“Pfizer’s corporate U.S. exit should be a wake-up call to the American public, but I doubt that it will be,” Ray Ernst writes in a letter published in the Wall Street Journal. “Perhaps when iconic Apple decides to leave we will get the message. After all, Pfizer ‘only’ has $144 billion retained overseas (and earned overseas, for those thinking it is from the U.S.); Apple has $190 billion overseas.”
“Since 2005, corporate earnings retained overseas have increased from $0.5 trillion to $2.1 trillion (about 300%!)” Ernst writes. “National politicians lead us to believe that the Earth revolves around them and Washington; yet they do nothing.”
“Intel Corp. testified to Congress on Nov. 19 about how it is testing its drone technologies overseas and may move its drone R&D overseas,” Ernst writes. “Americans should read the congressional testimony that shows the arrogance of Washington and the high-flying bureaucrats at the FAA. These are all highly skilled technology and manufacturing jobs; you know, those middle-class jobs paying $60,000-$130,000 that we used to have.”
Read more in the full article here.
MacDailyNews Take: Newsflash: Corporations don’t pay taxes, you do.
“Corporate taxes” are simply passed along to the consumer. It’s how the government sneakily double-taxes its citizens. You’re taxed on your income and then again on what’s left via higher prices across the board.
Apple should rattle their rather imposing saber. The threat of cold hard cash disappearing is about the only thing that prompts some people into action in Washington DC.
Under the current U.S. corporate tax system, it would be very expensive to repatriate that cash. Unfortunately, the tax code has not kept up with the digital age. The tax system handicaps American corporations in relation to our foreign competitors who don’t have such constraints on the free flow of capital… Apple has always believed in the simple, not the complex. You can see it in our products and the way we conduct ourselves. It is in this spirit that we recommend a dramatic simplification of the corporate tax code. This reform should be revenue neutral, eliminate all corporate tax expenditures, lower corporate income tax rates and implement a reasonable tax on foreign earnings that allows the free flow of capital back to the U.S. We make this recommendation with our eyes wide open, realizing this would likely increase Apple’s U.S. taxes. But we strongly believe such comprehensive reform would be fair to all taxpayers, would keep America globally competitive and would promote U.S. economic growth. – Apple CEO Tim Cook, May 21, 2013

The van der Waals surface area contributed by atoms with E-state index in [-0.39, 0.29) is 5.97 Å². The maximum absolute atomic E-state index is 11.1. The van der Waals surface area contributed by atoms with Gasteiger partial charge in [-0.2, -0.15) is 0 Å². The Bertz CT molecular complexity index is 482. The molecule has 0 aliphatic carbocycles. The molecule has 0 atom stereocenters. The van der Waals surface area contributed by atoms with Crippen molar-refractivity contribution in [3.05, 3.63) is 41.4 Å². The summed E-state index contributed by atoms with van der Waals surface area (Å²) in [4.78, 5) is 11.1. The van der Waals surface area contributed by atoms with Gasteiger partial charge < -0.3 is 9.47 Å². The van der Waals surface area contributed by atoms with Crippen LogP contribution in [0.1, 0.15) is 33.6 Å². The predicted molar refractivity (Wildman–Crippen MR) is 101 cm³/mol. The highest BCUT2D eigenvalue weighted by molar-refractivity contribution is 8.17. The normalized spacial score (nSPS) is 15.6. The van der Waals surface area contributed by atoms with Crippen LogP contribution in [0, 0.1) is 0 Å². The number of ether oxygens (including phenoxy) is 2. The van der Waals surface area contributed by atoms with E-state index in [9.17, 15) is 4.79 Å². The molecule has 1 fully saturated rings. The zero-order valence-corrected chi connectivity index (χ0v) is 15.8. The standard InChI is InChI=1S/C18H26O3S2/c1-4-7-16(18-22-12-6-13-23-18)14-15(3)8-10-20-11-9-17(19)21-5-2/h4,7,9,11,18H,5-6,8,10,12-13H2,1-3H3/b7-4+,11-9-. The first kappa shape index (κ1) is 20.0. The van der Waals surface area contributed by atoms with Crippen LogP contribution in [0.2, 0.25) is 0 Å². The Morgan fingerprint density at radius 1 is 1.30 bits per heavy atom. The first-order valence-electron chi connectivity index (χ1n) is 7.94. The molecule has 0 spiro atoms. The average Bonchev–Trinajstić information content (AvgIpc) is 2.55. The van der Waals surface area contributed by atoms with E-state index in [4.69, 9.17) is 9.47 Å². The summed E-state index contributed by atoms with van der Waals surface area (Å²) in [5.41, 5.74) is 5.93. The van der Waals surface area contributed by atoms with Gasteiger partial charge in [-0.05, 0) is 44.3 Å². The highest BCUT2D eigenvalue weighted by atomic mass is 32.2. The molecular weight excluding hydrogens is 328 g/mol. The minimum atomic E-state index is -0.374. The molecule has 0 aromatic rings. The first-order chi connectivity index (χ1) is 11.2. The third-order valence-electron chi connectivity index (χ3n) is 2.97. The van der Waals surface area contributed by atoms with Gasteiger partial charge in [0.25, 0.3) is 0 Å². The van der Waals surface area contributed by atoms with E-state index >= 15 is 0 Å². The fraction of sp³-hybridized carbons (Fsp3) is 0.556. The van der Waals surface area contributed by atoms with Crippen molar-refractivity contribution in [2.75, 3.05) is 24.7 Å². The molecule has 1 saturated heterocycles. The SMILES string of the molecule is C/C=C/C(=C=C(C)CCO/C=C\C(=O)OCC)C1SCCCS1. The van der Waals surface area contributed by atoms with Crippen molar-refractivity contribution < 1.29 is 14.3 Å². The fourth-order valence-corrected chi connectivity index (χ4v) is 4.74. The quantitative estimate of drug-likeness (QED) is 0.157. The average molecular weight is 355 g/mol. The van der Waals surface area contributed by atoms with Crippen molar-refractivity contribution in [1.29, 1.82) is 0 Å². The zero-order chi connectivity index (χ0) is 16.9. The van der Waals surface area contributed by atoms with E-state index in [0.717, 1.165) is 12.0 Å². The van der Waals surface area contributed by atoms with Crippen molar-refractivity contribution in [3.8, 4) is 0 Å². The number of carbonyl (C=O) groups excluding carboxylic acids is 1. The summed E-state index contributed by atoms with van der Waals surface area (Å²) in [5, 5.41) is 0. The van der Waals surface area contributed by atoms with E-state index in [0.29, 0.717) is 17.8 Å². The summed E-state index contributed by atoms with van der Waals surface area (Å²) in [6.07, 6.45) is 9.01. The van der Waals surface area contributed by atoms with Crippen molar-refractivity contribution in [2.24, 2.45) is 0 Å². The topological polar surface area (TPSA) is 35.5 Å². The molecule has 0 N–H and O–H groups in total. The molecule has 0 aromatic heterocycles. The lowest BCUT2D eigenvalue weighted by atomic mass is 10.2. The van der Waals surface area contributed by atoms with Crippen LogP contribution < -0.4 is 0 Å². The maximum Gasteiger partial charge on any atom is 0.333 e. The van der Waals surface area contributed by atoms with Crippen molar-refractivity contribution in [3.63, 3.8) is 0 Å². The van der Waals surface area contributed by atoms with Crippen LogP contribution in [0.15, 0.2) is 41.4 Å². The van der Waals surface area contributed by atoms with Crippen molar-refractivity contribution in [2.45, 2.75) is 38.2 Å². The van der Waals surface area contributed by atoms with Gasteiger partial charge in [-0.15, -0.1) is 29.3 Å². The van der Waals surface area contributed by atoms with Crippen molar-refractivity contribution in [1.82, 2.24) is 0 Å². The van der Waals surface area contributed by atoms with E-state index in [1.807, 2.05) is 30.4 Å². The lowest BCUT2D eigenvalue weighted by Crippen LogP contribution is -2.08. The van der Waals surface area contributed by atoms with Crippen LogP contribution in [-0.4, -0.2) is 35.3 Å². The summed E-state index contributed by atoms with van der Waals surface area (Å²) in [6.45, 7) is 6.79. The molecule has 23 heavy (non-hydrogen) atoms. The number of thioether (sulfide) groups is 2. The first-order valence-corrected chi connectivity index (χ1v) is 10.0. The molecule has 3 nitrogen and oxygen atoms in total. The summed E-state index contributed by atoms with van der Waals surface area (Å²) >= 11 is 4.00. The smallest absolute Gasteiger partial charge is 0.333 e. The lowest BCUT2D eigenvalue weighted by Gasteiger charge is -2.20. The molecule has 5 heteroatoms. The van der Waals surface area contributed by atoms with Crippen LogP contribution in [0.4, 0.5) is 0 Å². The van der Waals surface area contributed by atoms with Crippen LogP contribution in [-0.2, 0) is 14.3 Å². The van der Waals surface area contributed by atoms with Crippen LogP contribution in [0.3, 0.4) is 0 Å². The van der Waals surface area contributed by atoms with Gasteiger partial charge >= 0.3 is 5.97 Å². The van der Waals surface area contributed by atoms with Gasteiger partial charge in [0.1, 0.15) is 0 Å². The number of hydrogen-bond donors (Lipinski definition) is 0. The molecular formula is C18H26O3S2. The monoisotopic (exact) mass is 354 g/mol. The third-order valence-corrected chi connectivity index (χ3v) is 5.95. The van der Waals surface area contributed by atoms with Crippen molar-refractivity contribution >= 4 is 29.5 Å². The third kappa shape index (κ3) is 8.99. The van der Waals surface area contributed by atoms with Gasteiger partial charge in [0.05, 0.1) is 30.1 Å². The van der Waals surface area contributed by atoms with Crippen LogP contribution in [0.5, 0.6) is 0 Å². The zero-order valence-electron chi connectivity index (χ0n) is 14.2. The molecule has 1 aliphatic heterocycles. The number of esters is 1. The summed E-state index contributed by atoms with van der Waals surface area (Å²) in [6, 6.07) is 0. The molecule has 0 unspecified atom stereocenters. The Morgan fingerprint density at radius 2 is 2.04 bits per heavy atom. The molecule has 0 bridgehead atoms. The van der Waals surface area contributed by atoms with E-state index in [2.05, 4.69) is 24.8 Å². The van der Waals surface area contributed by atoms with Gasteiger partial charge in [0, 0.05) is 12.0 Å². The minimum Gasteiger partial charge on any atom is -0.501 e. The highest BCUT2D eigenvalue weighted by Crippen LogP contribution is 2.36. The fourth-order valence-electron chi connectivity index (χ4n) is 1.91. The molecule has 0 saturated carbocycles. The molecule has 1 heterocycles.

Think Ireland’s corporate tax is unfair? Wave goodbye to Apple and thousands of jobs if it’s changed – November 14, 2015
U.S. companies now have $2.1 trillion overseas to avoid corporate taxes – March 4, 2015
Intel CFO: Obama repatriation tax proposal ‘lipstick on a pig’ – February 4, 2015
U.S. Congress, Obama take Apple CEO Cook’s advice, eye corporate tax changes – February 3, 2015
Obama targets foreign profits with tax proposal, Republicans skeptical – February 2, 2015
Senator Rand Paul finds Democratic partner for tax repatriation holiday – January 30, 2015
Businesses hopeful Republican control of U.S. Congress will break tax-reform gridlock – November 5, 2014
Not in Taxes anymore: On site at Apple’s famous Irish ‘headquarters’ – November 2, 2013
Regan: U.S. tax code spurs loveless foreign corporate ‘marriages’ – May 13, 2014
Ireland to close Apple’s tax loophole, but leave bigger one open – October 15, 2013
G20 think tank OECD proposes blueprint for global crackdown on tax avoidance – July 19, 2013
Thomas Sowell on Apple, corporate taxes, and ‘the road to serfdom’ – May 28, 2013
Taxing Apple just taxes you – May 24, 2013
Don’t tax Apple, tax its shareholders – May 24, 2013
If Apple paid more tax, we might pay less or something – May 22, 2013
Apple CEO Tim Cook pounds another nail into the Keynesian coffin – May 22, 2013
Apple CEO Cook makes no apology for company’s tax strategy – May 22, 2013